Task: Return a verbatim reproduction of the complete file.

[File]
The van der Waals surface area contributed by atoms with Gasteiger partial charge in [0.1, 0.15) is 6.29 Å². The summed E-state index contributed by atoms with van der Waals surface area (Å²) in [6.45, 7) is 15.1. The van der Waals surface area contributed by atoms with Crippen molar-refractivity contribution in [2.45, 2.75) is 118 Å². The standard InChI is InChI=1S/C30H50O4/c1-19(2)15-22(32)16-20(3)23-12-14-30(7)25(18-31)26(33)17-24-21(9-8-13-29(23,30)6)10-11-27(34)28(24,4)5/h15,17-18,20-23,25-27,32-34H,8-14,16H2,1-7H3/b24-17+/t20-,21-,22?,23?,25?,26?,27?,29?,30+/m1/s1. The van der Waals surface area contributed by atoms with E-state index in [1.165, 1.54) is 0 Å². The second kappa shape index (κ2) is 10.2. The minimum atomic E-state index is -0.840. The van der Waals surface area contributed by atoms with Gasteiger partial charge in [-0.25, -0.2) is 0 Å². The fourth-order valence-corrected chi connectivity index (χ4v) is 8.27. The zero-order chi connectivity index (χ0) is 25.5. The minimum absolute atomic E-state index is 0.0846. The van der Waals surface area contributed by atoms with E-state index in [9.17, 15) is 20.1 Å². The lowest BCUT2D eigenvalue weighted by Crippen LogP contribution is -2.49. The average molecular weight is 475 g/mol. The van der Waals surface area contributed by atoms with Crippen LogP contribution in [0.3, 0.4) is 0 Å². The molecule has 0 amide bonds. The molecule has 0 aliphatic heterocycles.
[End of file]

The van der Waals surface area contributed by atoms with Gasteiger partial charge in [0.1, 0.15) is 6.29 Å². The summed E-state index contributed by atoms with van der Waals surface area (Å²) in [6.45, 7) is 15.1. The van der Waals surface area contributed by atoms with Crippen molar-refractivity contribution in [2.45, 2.75) is 118 Å². The standard InChI is InChI=1S/C30H50O4/c1-19(2)15-22(32)16-20(3)23-12-14-30(7)25(18-31)26(33)17-24-21(9-8-13-29(23,30)6)10-11-27(34)28(24,4)5/h15,17-18,20-23,25-27,32-34H,8-14,16H2,1-7H3/b24-17+/t20-,21-,22?,23?,25?,26?,27?,29?,30+/m1/s1. The van der Waals surface area contributed by atoms with E-state index in [1.165, 1.54) is 0 Å². The second kappa shape index (κ2) is 10.2. The minimum atomic E-state index is -0.840. The van der Waals surface area contributed by atoms with Gasteiger partial charge in [-0.25, -0.2) is 0 Å². The fourth-order valence-corrected chi connectivity index (χ4v) is 8.27. The zero-order chi connectivity index (χ0) is 25.5. The minimum absolute atomic E-state index is 0.0846. The van der Waals surface area contributed by atoms with E-state index in [9.17, 15) is 20.1 Å². The lowest BCUT2D eigenvalue weighted by Crippen LogP contribution is -2.49. The average molecular weight is 475 g/mol. The van der Waals surface area contributed by atoms with Crippen LogP contribution in [0.3, 0.4) is 0 Å². The molecule has 0 amide bonds. The molecule has 0 aliphatic heterocycles.